Wednesday, April 21, 2021

Md. seeks comment on new exit exam requirement

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The Maryland State Board of Education published in the Maryland Register, as of today, proposed changes to the high school graduation requirements for Maryland students, taking into account scores on the tests in algebra 1 and 10th-grade English from the Partnership for Assessment of Readiness for College and Careers, or PARCC.

The proposed changes are now open for public comment, and the comment period ends on October 3, after which the board will consider adding the new regulations to the Annotated Code of Maryland, or COMAR. The board is expected to take up the final publication of these regulations at its October 25 meeting.

Comments about the proposed regulations can be sent to

Danielle Susskind
Lead Academic Policy Specialist
Division of Academic Policy and Innovation
Maryland State Department of Education
200 West Baltimore Street
Baltimore, MD 21202

By telephone: (410) 767-0476
By email: danielle.susskind@maryland.gov

The proposed changes say that students who graduate this year or next year will only have to take the PARCC tests, provided they’ve already done that, while other students will have to achieve a certain score on the PARCC tests in order to get their high school diploma.

That score is set based on each student’s year of graduation:

  • For school year 2016-17: a score of 725 (performance level 3) on the PARCC test
  • For school year 2017-18: 733
  • For school year 2018-19: 741
  • For school years after that: 750 (a performance level of 4 out of 5)

On the 2016 algebra 1 test from PARCC, only about 59.9 percent of students scored a 725, i.e. a performance level of 3, or higher. For the English 10 test from PARCC, 63.6 percent of students who took the test got a 725 or higher. But for these students, the assessment requirement in algebra 1 and English 10 will have been fulfilled if they’ve simply taken the test, regardless of the score they achieved.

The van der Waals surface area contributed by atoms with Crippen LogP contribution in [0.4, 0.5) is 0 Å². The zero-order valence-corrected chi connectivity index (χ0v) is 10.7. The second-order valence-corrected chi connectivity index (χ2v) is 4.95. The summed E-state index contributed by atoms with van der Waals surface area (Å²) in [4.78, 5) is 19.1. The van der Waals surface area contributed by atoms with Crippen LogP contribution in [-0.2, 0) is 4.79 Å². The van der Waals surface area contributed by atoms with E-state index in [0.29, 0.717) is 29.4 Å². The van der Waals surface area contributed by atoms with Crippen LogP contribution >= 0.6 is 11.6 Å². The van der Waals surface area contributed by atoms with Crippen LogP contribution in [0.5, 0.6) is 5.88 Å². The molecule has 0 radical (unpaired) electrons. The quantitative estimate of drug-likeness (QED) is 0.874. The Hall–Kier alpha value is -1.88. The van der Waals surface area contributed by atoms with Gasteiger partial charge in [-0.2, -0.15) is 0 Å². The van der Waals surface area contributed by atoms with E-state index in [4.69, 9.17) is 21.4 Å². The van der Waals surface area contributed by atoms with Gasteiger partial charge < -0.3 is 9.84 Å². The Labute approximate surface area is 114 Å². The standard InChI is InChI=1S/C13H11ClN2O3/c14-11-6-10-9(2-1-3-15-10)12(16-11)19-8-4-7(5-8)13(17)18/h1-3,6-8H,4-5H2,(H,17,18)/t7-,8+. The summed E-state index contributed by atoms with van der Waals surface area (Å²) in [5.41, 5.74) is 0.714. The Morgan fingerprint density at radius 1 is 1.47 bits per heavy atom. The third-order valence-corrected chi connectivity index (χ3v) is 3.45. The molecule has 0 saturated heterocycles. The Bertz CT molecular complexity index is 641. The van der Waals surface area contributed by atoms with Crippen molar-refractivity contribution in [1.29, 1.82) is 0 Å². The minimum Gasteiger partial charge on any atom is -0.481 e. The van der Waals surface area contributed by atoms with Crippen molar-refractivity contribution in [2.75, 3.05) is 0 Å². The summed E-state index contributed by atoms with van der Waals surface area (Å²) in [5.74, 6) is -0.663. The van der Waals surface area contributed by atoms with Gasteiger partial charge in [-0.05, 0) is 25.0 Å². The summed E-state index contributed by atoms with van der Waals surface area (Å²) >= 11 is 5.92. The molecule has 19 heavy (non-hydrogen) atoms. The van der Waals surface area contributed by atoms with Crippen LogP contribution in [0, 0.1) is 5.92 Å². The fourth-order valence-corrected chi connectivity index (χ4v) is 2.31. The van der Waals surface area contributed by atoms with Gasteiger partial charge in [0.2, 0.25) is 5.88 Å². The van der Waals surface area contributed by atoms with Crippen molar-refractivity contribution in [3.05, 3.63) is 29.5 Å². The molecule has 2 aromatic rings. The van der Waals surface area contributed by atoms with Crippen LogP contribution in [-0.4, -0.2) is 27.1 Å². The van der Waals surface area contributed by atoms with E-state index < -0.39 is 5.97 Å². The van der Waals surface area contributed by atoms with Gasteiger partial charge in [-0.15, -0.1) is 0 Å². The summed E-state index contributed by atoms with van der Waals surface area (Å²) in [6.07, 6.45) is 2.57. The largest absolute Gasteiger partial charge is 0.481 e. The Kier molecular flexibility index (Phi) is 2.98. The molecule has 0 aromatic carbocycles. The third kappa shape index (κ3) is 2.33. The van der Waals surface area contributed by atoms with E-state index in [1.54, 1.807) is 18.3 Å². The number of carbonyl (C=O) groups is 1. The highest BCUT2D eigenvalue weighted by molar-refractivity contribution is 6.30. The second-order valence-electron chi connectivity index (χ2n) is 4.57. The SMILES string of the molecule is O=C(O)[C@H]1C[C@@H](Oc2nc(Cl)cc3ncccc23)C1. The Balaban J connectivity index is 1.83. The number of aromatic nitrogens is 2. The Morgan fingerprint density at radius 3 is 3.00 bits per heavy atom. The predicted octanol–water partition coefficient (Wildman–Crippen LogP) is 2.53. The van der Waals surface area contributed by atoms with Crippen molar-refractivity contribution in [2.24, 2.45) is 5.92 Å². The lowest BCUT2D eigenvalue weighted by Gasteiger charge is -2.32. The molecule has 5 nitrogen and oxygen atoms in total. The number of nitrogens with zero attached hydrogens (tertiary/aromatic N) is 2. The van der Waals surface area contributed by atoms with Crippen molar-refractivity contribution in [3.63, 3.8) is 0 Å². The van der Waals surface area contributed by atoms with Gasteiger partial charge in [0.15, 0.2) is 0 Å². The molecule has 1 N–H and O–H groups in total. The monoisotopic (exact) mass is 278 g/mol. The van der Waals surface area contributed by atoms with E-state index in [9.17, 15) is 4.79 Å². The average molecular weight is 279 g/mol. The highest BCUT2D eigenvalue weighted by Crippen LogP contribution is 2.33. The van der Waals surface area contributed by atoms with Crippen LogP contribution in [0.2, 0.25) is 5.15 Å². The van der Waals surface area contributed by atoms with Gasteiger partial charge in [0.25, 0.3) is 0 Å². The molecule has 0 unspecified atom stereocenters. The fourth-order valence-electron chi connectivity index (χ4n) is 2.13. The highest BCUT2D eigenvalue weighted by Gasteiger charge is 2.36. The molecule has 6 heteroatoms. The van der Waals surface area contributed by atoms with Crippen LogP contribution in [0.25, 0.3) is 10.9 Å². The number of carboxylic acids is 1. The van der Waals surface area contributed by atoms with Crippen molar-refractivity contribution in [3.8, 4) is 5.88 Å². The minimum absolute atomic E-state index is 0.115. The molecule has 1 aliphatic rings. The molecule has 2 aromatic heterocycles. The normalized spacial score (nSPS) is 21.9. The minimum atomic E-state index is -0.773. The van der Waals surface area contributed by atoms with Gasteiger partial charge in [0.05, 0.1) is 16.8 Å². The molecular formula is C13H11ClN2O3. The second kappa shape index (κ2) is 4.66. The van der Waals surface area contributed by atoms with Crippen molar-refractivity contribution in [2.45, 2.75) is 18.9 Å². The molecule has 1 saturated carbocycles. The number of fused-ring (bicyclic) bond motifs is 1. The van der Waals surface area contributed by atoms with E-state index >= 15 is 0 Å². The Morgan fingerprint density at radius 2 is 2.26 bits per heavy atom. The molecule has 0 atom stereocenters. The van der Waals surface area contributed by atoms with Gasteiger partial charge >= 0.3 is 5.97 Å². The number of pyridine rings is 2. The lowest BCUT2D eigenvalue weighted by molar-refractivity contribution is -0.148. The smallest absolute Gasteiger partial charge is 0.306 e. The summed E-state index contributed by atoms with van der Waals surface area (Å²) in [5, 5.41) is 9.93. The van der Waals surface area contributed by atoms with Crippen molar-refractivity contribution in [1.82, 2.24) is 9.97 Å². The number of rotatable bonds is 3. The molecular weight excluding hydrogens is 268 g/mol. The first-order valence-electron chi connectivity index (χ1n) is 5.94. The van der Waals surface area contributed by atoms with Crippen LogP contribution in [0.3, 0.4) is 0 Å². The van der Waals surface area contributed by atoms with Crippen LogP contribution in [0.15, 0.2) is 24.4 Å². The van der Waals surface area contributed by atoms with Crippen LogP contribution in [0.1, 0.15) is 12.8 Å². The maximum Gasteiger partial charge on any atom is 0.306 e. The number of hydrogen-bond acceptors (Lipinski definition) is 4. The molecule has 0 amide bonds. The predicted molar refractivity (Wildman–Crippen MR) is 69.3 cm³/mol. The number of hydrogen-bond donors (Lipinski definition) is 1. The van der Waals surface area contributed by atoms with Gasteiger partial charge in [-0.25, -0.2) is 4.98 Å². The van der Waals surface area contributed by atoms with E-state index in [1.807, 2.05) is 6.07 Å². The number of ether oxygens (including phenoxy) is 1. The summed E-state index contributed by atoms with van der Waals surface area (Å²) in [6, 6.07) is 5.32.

If students are taking the PARCC algebra 1 or English 10 test for the first time this year or in the future, the passing score requirement applies. Furthermore, the idea of “taking” the test in previous years means more for students than just writing their name or logging in. In order to count as “taking” the test, they won’t have had to answer every question on the test, but a minimum participation level applies under the law.

According to the Maryland Report Card, more than 80 percent of students who took the old High School Assessment in algebra 1 obtained a score that would fulfill the graduation requirement on that test in every year between 2008 and 2015. The same passing rates were seen on the English HSA over that period.

The results on the PARCC tests were a little higher this year than in 2015, but they’re still not quite approaching the passing rates for the HSA over the past decade. The HSA became part of a graduation requirement for Maryland students beginning with the class of 2009.

Students who don’t achieve the specified score but pass the course associated with the PARCC test at their high school will be able to complete a Bridge Plan for Academic Validation after their first attempt on the PARCC test in order to fulfill the assessment requirement for graduation, provided the new regulations take effect as proposed.

In addition to the above changes, the proposed regulations list several other tests that can be substituted for the PARCC tests—the ACT, AP tests, IB exams, and a few others—in order to fulfill the assessment requirement for high school graduation.

Because the Bridge Plan and other alternative paths to fulfilling the assessment requirement remain in place, I would expect very few students to be denied a diploma on the basis of failing to meet the assessment requirement. None were denied a diploma last year for this reason.

Paul Katulahttps://news.schoolsdo.org
Paul Katula is the executive editor of the Voxitatis Research Foundation, which publishes this blog. For more information, see the About page.

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